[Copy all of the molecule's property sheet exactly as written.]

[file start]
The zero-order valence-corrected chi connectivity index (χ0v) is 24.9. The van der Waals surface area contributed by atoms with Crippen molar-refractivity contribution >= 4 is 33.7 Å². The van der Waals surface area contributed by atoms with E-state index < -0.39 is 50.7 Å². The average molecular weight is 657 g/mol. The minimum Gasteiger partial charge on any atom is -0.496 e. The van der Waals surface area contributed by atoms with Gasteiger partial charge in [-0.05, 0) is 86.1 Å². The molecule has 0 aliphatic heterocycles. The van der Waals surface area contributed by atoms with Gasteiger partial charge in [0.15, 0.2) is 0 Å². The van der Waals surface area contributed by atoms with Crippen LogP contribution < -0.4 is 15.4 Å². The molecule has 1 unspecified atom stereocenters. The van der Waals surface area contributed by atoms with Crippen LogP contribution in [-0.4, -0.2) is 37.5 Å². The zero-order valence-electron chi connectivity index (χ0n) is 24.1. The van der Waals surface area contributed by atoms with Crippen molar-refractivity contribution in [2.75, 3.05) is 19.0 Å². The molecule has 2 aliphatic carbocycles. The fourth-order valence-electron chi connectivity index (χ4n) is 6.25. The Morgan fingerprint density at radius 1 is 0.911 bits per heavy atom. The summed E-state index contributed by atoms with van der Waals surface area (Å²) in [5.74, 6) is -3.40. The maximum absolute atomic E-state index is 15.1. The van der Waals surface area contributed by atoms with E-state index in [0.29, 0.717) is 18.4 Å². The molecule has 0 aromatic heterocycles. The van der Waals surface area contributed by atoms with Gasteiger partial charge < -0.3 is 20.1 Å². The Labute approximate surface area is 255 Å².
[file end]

The zero-order valence-corrected chi connectivity index (χ0v) is 24.9. The van der Waals surface area contributed by atoms with Crippen molar-refractivity contribution >= 4 is 33.7 Å². The van der Waals surface area contributed by atoms with E-state index < -0.39 is 50.7 Å². The average molecular weight is 657 g/mol. The minimum Gasteiger partial charge on any atom is -0.496 e. The van der Waals surface area contributed by atoms with Gasteiger partial charge in [-0.05, 0) is 86.1 Å². The molecule has 0 aliphatic heterocycles. The van der Waals surface area contributed by atoms with Gasteiger partial charge in [0.15, 0.2) is 0 Å². The van der Waals surface area contributed by atoms with Crippen LogP contribution < -0.4 is 15.4 Å². The molecule has 1 unspecified atom stereocenters. The van der Waals surface area contributed by atoms with Crippen LogP contribution in [-0.4, -0.2) is 37.5 Å². The zero-order valence-electron chi connectivity index (χ0n) is 24.1. The van der Waals surface area contributed by atoms with Crippen molar-refractivity contribution in [2.75, 3.05) is 19.0 Å². The molecule has 2 aliphatic carbocycles. The fourth-order valence-electron chi connectivity index (χ4n) is 6.25. The Morgan fingerprint density at radius 1 is 0.911 bits per heavy atom. The summed E-state index contributed by atoms with van der Waals surface area (Å²) in [5.74, 6) is -3.40. The maximum absolute atomic E-state index is 15.1. The van der Waals surface area contributed by atoms with E-state index in [0.29, 0.717) is 18.4 Å². The molecule has 0 aromatic heterocycles. The van der Waals surface area contributed by atoms with Gasteiger partial charge < -0.3 is 20.1 Å². The Labute approximate surface area is 255 Å².